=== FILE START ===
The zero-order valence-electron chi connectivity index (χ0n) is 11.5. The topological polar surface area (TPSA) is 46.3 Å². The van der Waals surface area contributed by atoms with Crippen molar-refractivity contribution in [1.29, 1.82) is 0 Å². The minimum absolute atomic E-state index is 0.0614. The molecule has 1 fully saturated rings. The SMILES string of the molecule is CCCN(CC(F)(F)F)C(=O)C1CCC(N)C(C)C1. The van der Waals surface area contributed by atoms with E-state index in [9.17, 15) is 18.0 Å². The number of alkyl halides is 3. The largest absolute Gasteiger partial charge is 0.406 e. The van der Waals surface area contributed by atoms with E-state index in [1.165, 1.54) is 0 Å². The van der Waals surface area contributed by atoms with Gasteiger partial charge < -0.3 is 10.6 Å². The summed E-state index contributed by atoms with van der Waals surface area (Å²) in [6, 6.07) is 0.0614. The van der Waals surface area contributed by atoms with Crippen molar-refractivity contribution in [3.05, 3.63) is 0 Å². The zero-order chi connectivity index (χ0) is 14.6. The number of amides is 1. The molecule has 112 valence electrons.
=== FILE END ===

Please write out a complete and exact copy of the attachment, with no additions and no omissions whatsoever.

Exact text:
The zero-order valence-electron chi connectivity index (χ0n) is 11.5. The topological polar surface area (TPSA) is 46.3 Å². The van der Waals surface area contributed by atoms with Crippen molar-refractivity contribution in [1.29, 1.82) is 0 Å². The minimum absolute atomic E-state index is 0.0614. The molecule has 1 fully saturated rings. The SMILES string of the molecule is CCCN(CC(F)(F)F)C(=O)C1CCC(N)C(C)C1. The van der Waals surface area contributed by atoms with E-state index in [9.17, 15) is 18.0 Å². The number of alkyl halides is 3. The largest absolute Gasteiger partial charge is 0.406 e. The van der Waals surface area contributed by atoms with E-state index in [1.165, 1.54) is 0 Å². The van der Waals surface area contributed by atoms with Gasteiger partial charge < -0.3 is 10.6 Å². The summed E-state index contributed by atoms with van der Waals surface area (Å²) in [6, 6.07) is 0.0614. The van der Waals surface area contributed by atoms with Crippen molar-refractivity contribution in [3.05, 3.63) is 0 Å². The zero-order chi connectivity index (χ0) is 14.6. The number of amides is 1. The molecule has 112 valence electrons.